Current searches for high redshift clusters are unveiling massive clusters and proto-clusters at high redshifts, making it possible to investigate the evolution of massive structures of galaxies throughout the age of the Universe and to test the predictions of the ΛCDM models. Various cluster-search techniques exist, such as searches using extended X-ray sources, redsequence galaxies, the Sunyaev-Zeldovich (SZ) effect, and narrow-band imaging around high redshift radio galaxies, AGNs and Lyman break galaxies (LBGs). The cluster searches using X-ray emissions are based on the fact that a massive, gravitationally bound object can be identified as an extended X-ray source since deep gravitational potential wells of galaxy clusters provide the necessary conditions for the X-ray emitting hot gas to exist. Spectroscopic observation of galaxies associated with extended X-ray sources has revealed clusters of galaxies out to z ~ 2 (e.g., Stanford et al. 2006 ; Hilton et al. 2007 ; Fassbender et al. 2011 ). The redsequence technique, on the other hand, utilizes the fact that galaxies (mostly early-type) in a cluster form a tight sequence in the color-magnitude parameter space. If early-type galaxies in clusters formed the bulk of their stars at a similar epoch at high redshift ( z > 2), one would expect to find a red sequence in high redshift clusters too. Therefore, one can identify cluster/protoclusters at high redshift by searching for areas that are populated by red galaxies with a certain color that is expected for passively evolving galaxies at high redshift. Groups/clusters/proto-clusters of galaxies are identified in this way out to z ~ 2 ( Gladders & Yee 2005 ; McCarthy et al. 2007 ; Goto et al. 2008 ; Muzzin et al. 2009 ; Bielby et al. 2010 ; Papovich et al. 2010 ), although in most cases, the identified structures are at z < 1 ( Muzzin 2008 ; Gilbank et al. 2011 ; Li et al. 2012 ). Going out to higher redshifts, radio galaxies or quasars are being used as signposts for massive structures. Radio galaxies at low redshift are often massive early-type galaxies that are in cluster regions, and if a similar trend holds at high redshift, one can expect to see massive structures around radio galaxies. A similar argument applies to quasars too. Overdense areas are searched within a certain projected radius around high redshift radio galaxies or quasars by looking for excessive number of extremely red objects (EROs), BzK galaxies, LBGs, or emission line galaxies through optical/NIR broad band imaging or narrow-band imaging centered at the wavelength where emission lines (e.g., Ly α , H α ) show up at the radio galaxy’s redshift. Such studies reveal possible large scale structures as far as z ~ 6 ( Le Fevre et al. 1996 ; Kurk et al. 2000 ; Pentericci et al. 2000 ; Wold et al. 2003 ; Kajisawa et al. 2006 ; Kodama et al. 2007 ; Venemans et al. 2007 ; Doherty et al. 2010 ; Capak et al. 2011 ; Kuiper et al. 2011 ; Toshikawa et al. 2012 ). Recently, the Sunyaev-Zeldovich effect has been utilized to uncover clusters. These searches are now revealing clusters out to z ~ 1.9, but mostly at z < 1, with reliable estimates on cluster mass (Foley et al. 2011; Sehgal et al. 2011; Benson et al. 2013 ; Williamson et al. 2011 ; Menanteau et al. 2012 ; Stalder et al. 2013 ; Bayliss et al. 2014 ).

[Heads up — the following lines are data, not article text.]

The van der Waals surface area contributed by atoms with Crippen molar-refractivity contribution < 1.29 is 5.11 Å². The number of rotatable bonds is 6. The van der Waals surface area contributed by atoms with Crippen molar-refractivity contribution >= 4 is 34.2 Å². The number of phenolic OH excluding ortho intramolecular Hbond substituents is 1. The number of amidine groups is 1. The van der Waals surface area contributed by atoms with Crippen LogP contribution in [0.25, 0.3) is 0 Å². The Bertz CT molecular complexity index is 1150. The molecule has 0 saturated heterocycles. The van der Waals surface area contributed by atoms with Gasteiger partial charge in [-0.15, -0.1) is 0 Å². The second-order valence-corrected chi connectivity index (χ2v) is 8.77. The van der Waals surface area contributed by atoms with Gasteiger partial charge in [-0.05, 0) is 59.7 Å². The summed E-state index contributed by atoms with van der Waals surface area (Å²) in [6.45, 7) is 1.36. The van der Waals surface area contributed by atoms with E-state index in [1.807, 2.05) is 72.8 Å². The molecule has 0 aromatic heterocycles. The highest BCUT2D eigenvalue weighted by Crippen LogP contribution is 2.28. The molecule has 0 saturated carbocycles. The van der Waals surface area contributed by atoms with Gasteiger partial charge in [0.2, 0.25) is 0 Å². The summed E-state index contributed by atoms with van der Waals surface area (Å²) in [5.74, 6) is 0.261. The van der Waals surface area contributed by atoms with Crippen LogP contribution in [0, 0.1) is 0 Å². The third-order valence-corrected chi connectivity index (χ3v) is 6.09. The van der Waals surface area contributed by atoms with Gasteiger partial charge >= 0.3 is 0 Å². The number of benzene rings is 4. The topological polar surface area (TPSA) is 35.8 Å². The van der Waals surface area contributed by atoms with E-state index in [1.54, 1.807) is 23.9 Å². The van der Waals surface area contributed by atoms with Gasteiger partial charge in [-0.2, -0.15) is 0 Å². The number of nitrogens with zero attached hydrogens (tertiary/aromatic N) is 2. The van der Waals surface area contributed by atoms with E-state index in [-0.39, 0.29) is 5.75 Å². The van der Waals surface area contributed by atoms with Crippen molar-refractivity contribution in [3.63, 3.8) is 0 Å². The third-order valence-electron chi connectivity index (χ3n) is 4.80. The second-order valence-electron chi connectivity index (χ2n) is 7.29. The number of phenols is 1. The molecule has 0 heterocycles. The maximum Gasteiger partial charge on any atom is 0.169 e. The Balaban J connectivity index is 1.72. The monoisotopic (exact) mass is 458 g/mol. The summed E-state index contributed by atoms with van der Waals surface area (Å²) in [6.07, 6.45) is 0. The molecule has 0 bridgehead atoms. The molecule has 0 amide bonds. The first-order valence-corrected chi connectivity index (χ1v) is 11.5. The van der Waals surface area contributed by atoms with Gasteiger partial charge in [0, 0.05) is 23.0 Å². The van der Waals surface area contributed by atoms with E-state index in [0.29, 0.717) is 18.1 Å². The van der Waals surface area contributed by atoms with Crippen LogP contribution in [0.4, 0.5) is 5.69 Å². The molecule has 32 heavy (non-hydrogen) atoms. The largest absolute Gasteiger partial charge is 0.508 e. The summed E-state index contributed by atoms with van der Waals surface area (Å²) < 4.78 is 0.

Using the above techniques, a handful of massive clusters of galaxies have been identified at z ~ 1.5, and as several previous works emphasize, the implication of the existence of massive clusters at high redshift is quite tantalizing. While the ΛCDM models can successfully explain the abundance of galaxy clusters at z < 1 (e.g., Benson et al. 2013 ; Williamson et al. 2011 ) the situation is more controversial at higher redshift. Several studies suggest that there are too many massive clusters at z ~ 1.5 compared to theoretical expectations based on the ΛCDM cosmology ( Jee et al. 2009 ; Papovich et al. 2010 ; Fassbender et al. 2011 ; Nastasi et al. 2011 ; Holz et al. 2012 ; Gonzalez et al. 2012 ; Menanteau et al. 2012 ). This does not necessarily mean the failure of the ΛCDM model, but could reflect either our poor understanding of the physics involved in the growth of massive structures and the galaxies within them, or limitations of current observational studies. For example, the studies disfavoring the ΛCDM cosmology using clusters mainly focus on a small number of the most massive structures. Thus, they could be subject to bias from small number statistics ( Biviano et al. 2006 ). Other explanations exist which try to match the over-abundance of massive clusters at high redshift using exotic forms of dark energy ( Baldi 2012 ; Carlesi et al. 2012 ). On the other hand, different studies suggest that there is no significant lack of high redshift massive clusters ( Capak et al. 2011 ; Coupon et al. 2012 ; Williamson et al. 2011 ; Stalder et al. 2013 ; Bayliss et al. 2014 ), and that the discovery of massive high redshift clusters so far is consistent with the ΛCDM cosmology ( Mortonson et al. 2011 ; Hotchkiss 2011 ; Waizmann et al. 2012 , 2013 ; Harrison et al. 2012 , 2013 ). Extending these kinds of studies to higher redshifts can place stronger constraints on the ΛCDM cosmology, but there is a general lack of unbiased searches for high redshift clusters/proto-clusters at z > 2. Searches based on radio galaxies or quasars could miss massive structures where radio galaxies or quasars are not found.